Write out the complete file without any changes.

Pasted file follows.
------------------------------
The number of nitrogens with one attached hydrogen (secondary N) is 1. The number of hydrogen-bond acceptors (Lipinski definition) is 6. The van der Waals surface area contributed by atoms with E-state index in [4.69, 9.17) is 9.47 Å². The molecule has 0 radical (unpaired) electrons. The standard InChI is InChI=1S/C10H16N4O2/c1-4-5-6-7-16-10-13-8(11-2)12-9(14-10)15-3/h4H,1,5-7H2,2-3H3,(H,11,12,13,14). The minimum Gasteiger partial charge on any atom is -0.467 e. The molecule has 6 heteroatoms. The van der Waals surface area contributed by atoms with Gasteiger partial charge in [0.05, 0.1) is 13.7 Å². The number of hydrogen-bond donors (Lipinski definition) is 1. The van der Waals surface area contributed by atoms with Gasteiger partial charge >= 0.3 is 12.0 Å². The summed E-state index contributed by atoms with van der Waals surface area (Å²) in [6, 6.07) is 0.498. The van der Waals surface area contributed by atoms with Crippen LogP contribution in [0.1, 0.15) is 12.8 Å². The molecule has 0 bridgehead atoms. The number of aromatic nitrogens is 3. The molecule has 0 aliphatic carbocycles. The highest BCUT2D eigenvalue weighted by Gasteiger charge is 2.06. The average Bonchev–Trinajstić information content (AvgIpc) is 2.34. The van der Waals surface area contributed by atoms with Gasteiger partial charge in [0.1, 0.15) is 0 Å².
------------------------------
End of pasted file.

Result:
The number of nitrogens with one attached hydrogen (secondary N) is 1. The number of hydrogen-bond acceptors (Lipinski definition) is 6. The van der Waals surface area contributed by atoms with E-state index in [4.69, 9.17) is 9.47 Å². The molecule has 0 radical (unpaired) electrons. The standard InChI is InChI=1S/C10H16N4O2/c1-4-5-6-7-16-10-13-8(11-2)12-9(14-10)15-3/h4H,1,5-7H2,2-3H3,(H,11,12,13,14). The minimum Gasteiger partial charge on any atom is -0.467 e. The molecule has 6 heteroatoms. The van der Waals surface area contributed by atoms with Gasteiger partial charge in [0.05, 0.1) is 13.7 Å². The number of hydrogen-bond donors (Lipinski definition) is 1. The van der Waals surface area contributed by atoms with Gasteiger partial charge >= 0.3 is 12.0 Å². The summed E-state index contributed by atoms with van der Waals surface area (Å²) in [6, 6.07) is 0.498. The van der Waals surface area contributed by atoms with Crippen LogP contribution in [0.1, 0.15) is 12.8 Å². The molecule has 0 bridgehead atoms. The number of aromatic nitrogens is 3. The molecule has 0 aliphatic carbocycles. The highest BCUT2D eigenvalue weighted by Gasteiger charge is 2.06. The average Bonchev–Trinajstić information content (AvgIpc) is 2.34. The van der Waals surface area contributed by atoms with Gasteiger partial charge in [0.1, 0.15) is 0 Å².